Green Your Back-to-School Shopping

Our post on Vintage and Thrift Store Gift Giving received so much feedback, we thought we’d try our hand — our secondhand that is — at some Back to School thrift shopping.

We’re happy to welcome Elise Adams to share the tips she uses to shop for her family.  Elise is the expert behind Adams Organizing.  More than just alphabetizing your spice rack, Elise and her husband Andre focus on helping you clean out the spiritual closets of your life.  They walk their talk and live the minimalist lifestyle.  I hope you enjoy her advice as much we do.

Back-to-School Thrift and Second-Hand Shopping

By Guest Author: Elise Adams

A hidden silver-lining to financial troubles is the green and recycling activities that are even easier to participate in when we don’t have the cash to just run out and grab the latest, newest stuff off the shelf.  This is never more true than when considering back-to-school shopping for our kids!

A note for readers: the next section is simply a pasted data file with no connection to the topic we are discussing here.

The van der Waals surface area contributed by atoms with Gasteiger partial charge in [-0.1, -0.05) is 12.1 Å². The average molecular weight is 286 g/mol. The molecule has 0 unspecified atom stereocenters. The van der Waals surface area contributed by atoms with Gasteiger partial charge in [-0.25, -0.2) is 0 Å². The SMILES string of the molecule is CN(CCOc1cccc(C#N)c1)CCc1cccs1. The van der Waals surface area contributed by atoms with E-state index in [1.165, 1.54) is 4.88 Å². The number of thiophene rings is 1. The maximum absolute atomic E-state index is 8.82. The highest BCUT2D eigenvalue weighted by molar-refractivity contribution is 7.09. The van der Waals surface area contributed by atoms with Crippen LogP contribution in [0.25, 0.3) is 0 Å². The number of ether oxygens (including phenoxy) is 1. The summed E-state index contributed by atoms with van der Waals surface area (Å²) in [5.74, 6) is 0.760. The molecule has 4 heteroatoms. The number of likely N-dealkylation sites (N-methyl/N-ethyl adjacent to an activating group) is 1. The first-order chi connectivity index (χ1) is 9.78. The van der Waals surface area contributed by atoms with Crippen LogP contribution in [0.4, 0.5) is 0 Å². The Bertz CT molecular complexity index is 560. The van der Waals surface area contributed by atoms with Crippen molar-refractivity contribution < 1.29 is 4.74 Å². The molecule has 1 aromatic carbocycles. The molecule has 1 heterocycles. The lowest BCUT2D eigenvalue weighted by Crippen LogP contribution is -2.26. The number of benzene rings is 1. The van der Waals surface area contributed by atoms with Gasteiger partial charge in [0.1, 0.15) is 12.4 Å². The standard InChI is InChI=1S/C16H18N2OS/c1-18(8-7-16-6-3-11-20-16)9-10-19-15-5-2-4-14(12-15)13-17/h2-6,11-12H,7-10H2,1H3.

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Elise's girls

This year is my very first year preparing two little girls for school.  I’ve revamped my usual frugal habits and even added a few new tricks to be prepared and peaceful before the end of August.  In fact, I’m all stocked for the coming year already.

Just in case you aren’t already all set for the coming year take a look at these back-to-school strategies.

1.  Start EARLY!